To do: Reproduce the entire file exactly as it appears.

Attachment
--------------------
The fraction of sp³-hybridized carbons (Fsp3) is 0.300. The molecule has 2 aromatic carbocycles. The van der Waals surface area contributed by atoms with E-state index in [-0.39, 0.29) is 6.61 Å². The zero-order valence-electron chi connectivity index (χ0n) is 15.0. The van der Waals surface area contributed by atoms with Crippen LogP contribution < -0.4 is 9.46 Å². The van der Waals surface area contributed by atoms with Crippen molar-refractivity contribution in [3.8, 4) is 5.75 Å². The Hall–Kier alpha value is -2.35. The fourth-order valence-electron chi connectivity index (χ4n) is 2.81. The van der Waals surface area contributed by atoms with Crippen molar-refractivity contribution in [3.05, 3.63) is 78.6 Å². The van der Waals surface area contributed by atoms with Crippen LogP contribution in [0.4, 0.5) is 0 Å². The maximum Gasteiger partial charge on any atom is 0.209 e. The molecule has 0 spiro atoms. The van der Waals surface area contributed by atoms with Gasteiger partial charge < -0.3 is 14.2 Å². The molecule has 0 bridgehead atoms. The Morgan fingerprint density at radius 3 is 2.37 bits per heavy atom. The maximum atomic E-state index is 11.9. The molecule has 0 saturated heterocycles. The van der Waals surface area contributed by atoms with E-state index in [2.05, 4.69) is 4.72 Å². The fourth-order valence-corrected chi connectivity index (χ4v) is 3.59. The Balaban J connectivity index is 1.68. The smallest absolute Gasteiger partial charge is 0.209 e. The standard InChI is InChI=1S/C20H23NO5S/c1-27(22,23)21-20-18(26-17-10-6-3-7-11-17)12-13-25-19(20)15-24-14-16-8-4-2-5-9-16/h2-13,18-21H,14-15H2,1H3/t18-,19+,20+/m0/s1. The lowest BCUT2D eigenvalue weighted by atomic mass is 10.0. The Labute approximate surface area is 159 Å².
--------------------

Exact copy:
The fraction of sp³-hybridized carbons (Fsp3) is 0.300. The molecule has 2 aromatic carbocycles. The van der Waals surface area contributed by atoms with E-state index in [-0.39, 0.29) is 6.61 Å². The zero-order valence-electron chi connectivity index (χ0n) is 15.0. The van der Waals surface area contributed by atoms with Crippen LogP contribution < -0.4 is 9.46 Å². The van der Waals surface area contributed by atoms with Crippen molar-refractivity contribution in [3.8, 4) is 5.75 Å². The Hall–Kier alpha value is -2.35. The fourth-order valence-electron chi connectivity index (χ4n) is 2.81. The van der Waals surface area contributed by atoms with Crippen molar-refractivity contribution in [3.05, 3.63) is 78.6 Å². The van der Waals surface area contributed by atoms with Crippen LogP contribution in [0.4, 0.5) is 0 Å². The maximum Gasteiger partial charge on any atom is 0.209 e. The molecule has 0 spiro atoms. The van der Waals surface area contributed by atoms with Gasteiger partial charge < -0.3 is 14.2 Å². The molecule has 0 bridgehead atoms. The Morgan fingerprint density at radius 3 is 2.37 bits per heavy atom. The maximum atomic E-state index is 11.9. The molecule has 0 saturated heterocycles. The van der Waals surface area contributed by atoms with E-state index in [2.05, 4.69) is 4.72 Å². The fourth-order valence-corrected chi connectivity index (χ4v) is 3.59. The Balaban J connectivity index is 1.68. The smallest absolute Gasteiger partial charge is 0.209 e. The standard InChI is InChI=1S/C20H23NO5S/c1-27(22,23)21-20-18(26-17-10-6-3-7-11-17)12-13-25-19(20)15-24-14-16-8-4-2-5-9-16/h2-13,18-21H,14-15H2,1H3/t18-,19+,20+/m0/s1. The lowest BCUT2D eigenvalue weighted by atomic mass is 10.0. The Labute approximate surface area is 159 Å².